aviation industry

US orders inspections of 2,000 Boeing planes grounded by pandemic

Agence France-Presse, Agence France-Presse
US orders inspections of 2,000 Boeing planes grounded by pandemic

BOEING. A Next-Generation 737 of aircraft manufacturer Boeing. Image from Boeing website

The United States Federal Aviation Administration orders Boeing plane operators to look for corrosion that could result in engine failure

United States air safety regulators on Friday, July 24, ordered plane operators to inspect some 2,000 Boeing jets that have not been flying due to weak travel demand amid the COVID-19 pandemic.

The Federal Aviation Administration (FAA) issued an emergency airworthiness directive for Boeing 737 NG and Classic aircraft to look for corrosion on air check valves that could result in engine failure, an agency spokesman said.

The order affects jets that have been in storage and not flown for 7 or more days. If corrosion is found, the valve must be replaced prior to the plane’s return to service, the agency said.

The FAA directive said the move was prompted by 4 recent reports of single-engine shutdowns due to valves being stuck open. 

“Corrosion of these valves on both engines could result in a dual-engine power loss without the ability to restart,” the FAA directive said. 

“This condition, if not addressed, could result in compressor stalls and dual-engine power loss without the ability to restart, which could result in a forced off-airport landing.”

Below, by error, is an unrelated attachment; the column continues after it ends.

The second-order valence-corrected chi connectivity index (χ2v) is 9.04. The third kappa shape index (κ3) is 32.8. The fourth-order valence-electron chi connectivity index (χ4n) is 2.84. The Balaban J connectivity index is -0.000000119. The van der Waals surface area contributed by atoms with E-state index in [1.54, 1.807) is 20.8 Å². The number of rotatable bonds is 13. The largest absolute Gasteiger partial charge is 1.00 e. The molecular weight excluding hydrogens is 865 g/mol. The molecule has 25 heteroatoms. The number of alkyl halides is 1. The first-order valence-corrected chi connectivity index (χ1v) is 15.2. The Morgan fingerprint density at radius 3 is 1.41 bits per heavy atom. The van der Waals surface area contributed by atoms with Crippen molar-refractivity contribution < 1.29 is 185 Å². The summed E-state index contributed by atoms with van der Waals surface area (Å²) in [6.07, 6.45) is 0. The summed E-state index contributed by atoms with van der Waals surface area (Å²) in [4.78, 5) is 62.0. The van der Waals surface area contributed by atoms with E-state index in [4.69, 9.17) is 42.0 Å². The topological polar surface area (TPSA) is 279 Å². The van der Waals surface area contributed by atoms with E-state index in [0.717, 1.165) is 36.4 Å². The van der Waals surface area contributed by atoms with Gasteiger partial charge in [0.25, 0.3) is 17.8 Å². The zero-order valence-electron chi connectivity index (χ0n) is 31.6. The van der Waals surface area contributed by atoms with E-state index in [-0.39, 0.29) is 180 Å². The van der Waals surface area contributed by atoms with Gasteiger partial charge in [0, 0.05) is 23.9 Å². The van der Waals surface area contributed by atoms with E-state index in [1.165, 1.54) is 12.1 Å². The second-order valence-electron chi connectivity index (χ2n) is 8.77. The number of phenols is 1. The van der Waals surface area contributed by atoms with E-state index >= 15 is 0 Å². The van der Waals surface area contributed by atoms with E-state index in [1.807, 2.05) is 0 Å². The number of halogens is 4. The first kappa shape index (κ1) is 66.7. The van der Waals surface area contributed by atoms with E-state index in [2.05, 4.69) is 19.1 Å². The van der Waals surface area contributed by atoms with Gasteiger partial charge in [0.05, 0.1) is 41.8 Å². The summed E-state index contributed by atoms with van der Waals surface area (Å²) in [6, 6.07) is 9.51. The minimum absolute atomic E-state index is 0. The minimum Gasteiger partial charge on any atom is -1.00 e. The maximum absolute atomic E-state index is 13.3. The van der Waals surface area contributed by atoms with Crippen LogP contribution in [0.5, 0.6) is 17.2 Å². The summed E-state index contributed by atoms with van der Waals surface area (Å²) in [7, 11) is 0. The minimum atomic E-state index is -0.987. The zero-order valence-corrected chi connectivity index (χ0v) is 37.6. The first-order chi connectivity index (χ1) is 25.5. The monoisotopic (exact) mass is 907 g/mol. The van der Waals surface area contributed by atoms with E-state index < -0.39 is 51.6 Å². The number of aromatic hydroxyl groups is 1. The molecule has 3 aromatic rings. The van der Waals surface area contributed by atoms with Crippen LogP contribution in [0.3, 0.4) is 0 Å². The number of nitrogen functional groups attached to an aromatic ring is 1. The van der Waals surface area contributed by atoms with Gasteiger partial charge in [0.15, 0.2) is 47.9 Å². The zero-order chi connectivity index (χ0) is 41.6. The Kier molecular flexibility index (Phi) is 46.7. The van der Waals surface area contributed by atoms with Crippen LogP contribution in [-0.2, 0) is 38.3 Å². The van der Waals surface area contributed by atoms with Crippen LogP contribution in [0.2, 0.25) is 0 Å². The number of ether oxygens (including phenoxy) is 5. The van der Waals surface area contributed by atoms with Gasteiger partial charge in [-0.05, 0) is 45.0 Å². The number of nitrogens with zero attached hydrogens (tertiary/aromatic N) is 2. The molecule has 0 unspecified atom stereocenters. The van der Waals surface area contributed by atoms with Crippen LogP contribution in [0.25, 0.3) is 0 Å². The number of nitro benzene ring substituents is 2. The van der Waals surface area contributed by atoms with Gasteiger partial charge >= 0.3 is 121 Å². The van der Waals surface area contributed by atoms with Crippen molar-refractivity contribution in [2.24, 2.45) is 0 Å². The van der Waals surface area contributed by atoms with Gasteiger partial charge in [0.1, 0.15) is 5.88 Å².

Boeing also advised operators of the planes to inspect for engine valve corrosion.

“With airplanes being stored or used infrequently due to lower demand during the COVID-19 pandemic, the valve can be more susceptible to corrosion,” a Boeing spokesman said. 

“Boeing is providing inspection and replacement information to fleet owners if they find an issue.”

The Boeing 737 NG is the immediate predecessor plane to the Boeing 737 MAX, which has been grounded since March 2019 following two fatal crashes.

On Tuesday, July 21, the FAA said it would issue a proposed airworthiness directive for the MAX, moving the plane one step closer to returning to the skies. But the FAA said there were still several steps before the MAX is cleared to fly again. – Rappler.com